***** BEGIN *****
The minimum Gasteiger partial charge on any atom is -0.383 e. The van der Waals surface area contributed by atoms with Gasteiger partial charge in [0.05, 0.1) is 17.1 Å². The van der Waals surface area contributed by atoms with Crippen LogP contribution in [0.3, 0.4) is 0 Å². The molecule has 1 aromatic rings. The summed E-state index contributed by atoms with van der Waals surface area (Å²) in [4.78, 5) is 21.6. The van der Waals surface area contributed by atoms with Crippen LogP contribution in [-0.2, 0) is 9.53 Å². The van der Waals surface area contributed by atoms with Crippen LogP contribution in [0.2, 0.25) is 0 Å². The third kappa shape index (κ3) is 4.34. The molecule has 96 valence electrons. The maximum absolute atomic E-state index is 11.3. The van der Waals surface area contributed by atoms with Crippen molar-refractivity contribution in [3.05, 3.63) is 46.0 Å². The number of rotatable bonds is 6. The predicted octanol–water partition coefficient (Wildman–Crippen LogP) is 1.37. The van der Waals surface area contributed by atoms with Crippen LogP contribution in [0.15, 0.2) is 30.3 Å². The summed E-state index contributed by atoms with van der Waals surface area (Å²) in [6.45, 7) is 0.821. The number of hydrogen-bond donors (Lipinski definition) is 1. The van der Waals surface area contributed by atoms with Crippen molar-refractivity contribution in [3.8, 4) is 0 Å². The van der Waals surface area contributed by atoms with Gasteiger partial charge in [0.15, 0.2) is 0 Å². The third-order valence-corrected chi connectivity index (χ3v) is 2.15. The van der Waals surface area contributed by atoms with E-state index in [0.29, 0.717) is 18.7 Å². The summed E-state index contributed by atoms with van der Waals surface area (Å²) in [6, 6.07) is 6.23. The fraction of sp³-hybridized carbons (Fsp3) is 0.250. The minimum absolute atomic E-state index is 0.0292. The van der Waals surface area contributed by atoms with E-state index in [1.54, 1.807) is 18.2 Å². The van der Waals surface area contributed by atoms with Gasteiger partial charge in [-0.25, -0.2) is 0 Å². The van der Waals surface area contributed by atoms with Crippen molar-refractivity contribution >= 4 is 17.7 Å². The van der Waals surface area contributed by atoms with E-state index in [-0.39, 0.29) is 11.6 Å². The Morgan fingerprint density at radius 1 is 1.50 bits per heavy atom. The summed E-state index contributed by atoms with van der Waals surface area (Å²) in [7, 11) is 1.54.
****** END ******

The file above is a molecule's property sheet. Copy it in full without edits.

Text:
The minimum Gasteiger partial charge on any atom is -0.383 e. The van der Waals surface area contributed by atoms with Gasteiger partial charge in [0.05, 0.1) is 17.1 Å². The van der Waals surface area contributed by atoms with Crippen LogP contribution in [0.3, 0.4) is 0 Å². The molecule has 1 aromatic rings. The summed E-state index contributed by atoms with van der Waals surface area (Å²) in [4.78, 5) is 21.6. The van der Waals surface area contributed by atoms with Crippen LogP contribution in [-0.2, 0) is 9.53 Å². The van der Waals surface area contributed by atoms with Crippen LogP contribution in [0.2, 0.25) is 0 Å². The third kappa shape index (κ3) is 4.34. The molecule has 96 valence electrons. The maximum absolute atomic E-state index is 11.3. The van der Waals surface area contributed by atoms with Crippen molar-refractivity contribution in [3.05, 3.63) is 46.0 Å². The number of rotatable bonds is 6. The predicted octanol–water partition coefficient (Wildman–Crippen LogP) is 1.37. The van der Waals surface area contributed by atoms with Crippen LogP contribution in [0.15, 0.2) is 30.3 Å². The summed E-state index contributed by atoms with van der Waals surface area (Å²) in [6.45, 7) is 0.821. The number of hydrogen-bond donors (Lipinski definition) is 1. The van der Waals surface area contributed by atoms with Crippen molar-refractivity contribution in [3.8, 4) is 0 Å². The van der Waals surface area contributed by atoms with Gasteiger partial charge in [0.15, 0.2) is 0 Å². The third-order valence-corrected chi connectivity index (χ3v) is 2.15. The van der Waals surface area contributed by atoms with E-state index in [0.29, 0.717) is 18.7 Å². The summed E-state index contributed by atoms with van der Waals surface area (Å²) in [6, 6.07) is 6.23. The fraction of sp³-hybridized carbons (Fsp3) is 0.250. The minimum absolute atomic E-state index is 0.0292. The van der Waals surface area contributed by atoms with E-state index in [1.54, 1.807) is 18.2 Å². The van der Waals surface area contributed by atoms with Gasteiger partial charge in [-0.25, -0.2) is 0 Å². The van der Waals surface area contributed by atoms with Crippen molar-refractivity contribution >= 4 is 17.7 Å². The van der Waals surface area contributed by atoms with E-state index in [-0.39, 0.29) is 11.6 Å². The Morgan fingerprint density at radius 1 is 1.50 bits per heavy atom. The summed E-state index contributed by atoms with van der Waals surface area (Å²) in [7, 11) is 1.54.